Corrosive, colon, coagulation; diabetic, diuretic, dysentery; fatty, festered, fistula; replete, retentive, rigor. These words, which still belong to the modern medical lexicon, were written down for the first time in English in the late fourteenth century by Henry Daniel in the Liber Uricrisiarum. Daniel, with perceptive self-consciousness, announces his own novelty, proclaiming in his prologue that he has agreed to write his treatise in the vernacular because “I do not remember either reading or hearing about this science in English.”
As a medical pioneer, Daniel confronted the task not just of explaining authoritative knowledge in a new way, but also of developing many of the vernacular terms necessary to describe this material in the first place. The English names of diseases, bodily processes, and even body parts were still obscure, and Daniel aims to rectify this problem through a rich variety of creative methods. Sometimes anglicizing Latin words (cerebre, inflammacion, dissenterie), sometimes coining or reporting neologisms (ars bubbe, wunderlumpe), sometimes creatively translating entire phrases (“the branching vein” for vena ramosa and “head hair veins” for capillares), sometimes affixing characteristic suffixes (citrinish, warmish, newish), Daniel was always striving through his engaging vocabulary to make specialist knowledge “more openly taught,” using his linguistic innovations to make medicine available for a new, non-elite, non-Latinate audience.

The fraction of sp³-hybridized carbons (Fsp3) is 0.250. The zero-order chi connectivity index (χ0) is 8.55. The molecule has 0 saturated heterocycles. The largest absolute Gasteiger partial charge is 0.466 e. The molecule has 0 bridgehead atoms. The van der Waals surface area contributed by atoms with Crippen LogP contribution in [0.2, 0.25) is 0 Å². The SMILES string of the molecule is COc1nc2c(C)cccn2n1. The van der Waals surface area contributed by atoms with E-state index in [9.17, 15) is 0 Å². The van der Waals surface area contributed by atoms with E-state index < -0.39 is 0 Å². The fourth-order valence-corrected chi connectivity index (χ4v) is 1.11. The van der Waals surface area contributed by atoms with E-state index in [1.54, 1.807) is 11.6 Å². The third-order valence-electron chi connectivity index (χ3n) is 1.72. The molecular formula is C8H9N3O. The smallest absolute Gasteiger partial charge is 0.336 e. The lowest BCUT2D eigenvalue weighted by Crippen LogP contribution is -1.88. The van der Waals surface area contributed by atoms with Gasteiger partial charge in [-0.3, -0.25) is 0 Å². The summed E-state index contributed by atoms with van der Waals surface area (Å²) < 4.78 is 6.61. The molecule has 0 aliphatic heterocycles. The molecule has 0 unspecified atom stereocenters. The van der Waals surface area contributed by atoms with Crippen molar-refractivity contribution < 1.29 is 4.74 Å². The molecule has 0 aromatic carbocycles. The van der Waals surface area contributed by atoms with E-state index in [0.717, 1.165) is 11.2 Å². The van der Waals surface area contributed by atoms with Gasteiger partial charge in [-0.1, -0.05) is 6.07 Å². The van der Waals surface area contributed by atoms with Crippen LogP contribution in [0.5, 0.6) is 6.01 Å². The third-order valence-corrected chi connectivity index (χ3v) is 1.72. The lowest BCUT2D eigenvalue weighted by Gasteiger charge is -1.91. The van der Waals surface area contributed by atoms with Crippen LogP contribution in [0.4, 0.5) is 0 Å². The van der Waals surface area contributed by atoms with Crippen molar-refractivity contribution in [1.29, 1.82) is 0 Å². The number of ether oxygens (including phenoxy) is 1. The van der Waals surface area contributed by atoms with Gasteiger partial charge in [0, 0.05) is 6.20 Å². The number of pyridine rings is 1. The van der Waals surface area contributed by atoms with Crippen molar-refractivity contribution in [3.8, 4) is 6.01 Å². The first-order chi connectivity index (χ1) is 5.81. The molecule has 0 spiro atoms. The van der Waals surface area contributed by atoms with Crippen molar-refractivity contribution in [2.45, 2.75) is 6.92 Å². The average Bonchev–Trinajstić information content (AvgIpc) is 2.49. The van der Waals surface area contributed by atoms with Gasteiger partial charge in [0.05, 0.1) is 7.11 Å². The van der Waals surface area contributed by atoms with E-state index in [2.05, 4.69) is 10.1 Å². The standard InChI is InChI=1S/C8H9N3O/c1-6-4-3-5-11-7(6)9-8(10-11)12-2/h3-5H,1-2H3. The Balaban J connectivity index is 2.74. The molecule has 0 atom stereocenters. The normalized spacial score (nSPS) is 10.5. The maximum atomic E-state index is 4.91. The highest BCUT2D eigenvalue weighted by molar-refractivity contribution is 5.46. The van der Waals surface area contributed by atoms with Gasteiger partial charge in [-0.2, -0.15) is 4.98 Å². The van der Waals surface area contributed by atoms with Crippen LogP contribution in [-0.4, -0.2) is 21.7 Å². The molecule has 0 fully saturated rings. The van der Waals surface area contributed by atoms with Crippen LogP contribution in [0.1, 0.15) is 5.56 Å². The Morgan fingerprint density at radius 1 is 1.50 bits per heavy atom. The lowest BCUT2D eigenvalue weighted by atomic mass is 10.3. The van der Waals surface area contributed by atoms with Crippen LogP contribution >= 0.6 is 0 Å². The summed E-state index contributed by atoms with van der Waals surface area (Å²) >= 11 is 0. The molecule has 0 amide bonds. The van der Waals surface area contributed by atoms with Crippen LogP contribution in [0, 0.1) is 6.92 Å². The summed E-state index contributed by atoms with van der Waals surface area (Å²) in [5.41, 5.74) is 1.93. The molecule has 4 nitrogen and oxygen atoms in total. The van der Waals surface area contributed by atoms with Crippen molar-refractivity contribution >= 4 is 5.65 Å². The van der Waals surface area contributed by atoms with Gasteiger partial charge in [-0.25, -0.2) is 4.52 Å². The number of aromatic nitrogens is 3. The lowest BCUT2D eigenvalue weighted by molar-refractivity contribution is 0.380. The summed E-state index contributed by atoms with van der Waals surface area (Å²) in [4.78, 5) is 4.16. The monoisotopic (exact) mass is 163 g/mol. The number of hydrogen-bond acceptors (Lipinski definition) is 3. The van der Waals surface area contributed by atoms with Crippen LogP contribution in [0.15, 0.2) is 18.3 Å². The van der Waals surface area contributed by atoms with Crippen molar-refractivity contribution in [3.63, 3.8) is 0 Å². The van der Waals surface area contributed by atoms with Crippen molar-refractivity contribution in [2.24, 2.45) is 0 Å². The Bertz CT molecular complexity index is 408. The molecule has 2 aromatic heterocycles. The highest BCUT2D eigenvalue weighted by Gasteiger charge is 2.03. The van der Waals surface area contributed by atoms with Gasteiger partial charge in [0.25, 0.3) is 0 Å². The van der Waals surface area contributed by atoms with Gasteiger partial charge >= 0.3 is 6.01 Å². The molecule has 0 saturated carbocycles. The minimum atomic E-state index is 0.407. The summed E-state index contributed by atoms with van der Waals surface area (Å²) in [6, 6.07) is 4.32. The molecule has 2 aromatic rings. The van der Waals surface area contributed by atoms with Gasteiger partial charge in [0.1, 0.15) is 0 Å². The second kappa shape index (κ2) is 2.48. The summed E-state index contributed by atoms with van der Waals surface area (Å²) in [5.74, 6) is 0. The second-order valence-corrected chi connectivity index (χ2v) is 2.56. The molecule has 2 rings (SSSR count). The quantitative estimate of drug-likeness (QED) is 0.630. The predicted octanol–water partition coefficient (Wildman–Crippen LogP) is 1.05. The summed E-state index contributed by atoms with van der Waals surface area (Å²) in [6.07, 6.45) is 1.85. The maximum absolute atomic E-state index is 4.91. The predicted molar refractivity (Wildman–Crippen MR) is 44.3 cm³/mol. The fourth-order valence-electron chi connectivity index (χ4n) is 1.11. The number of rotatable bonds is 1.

At once idiosyncratic and accessible, charming and didactic, learned and popular, Daniel broke new ground in the history of the English language, and thereby provides a valuable perspective from which to historicize the vocabulary of his similarly innovative Ricardian contemporaries: Chaucer, Langland, Gower, and Trevisa.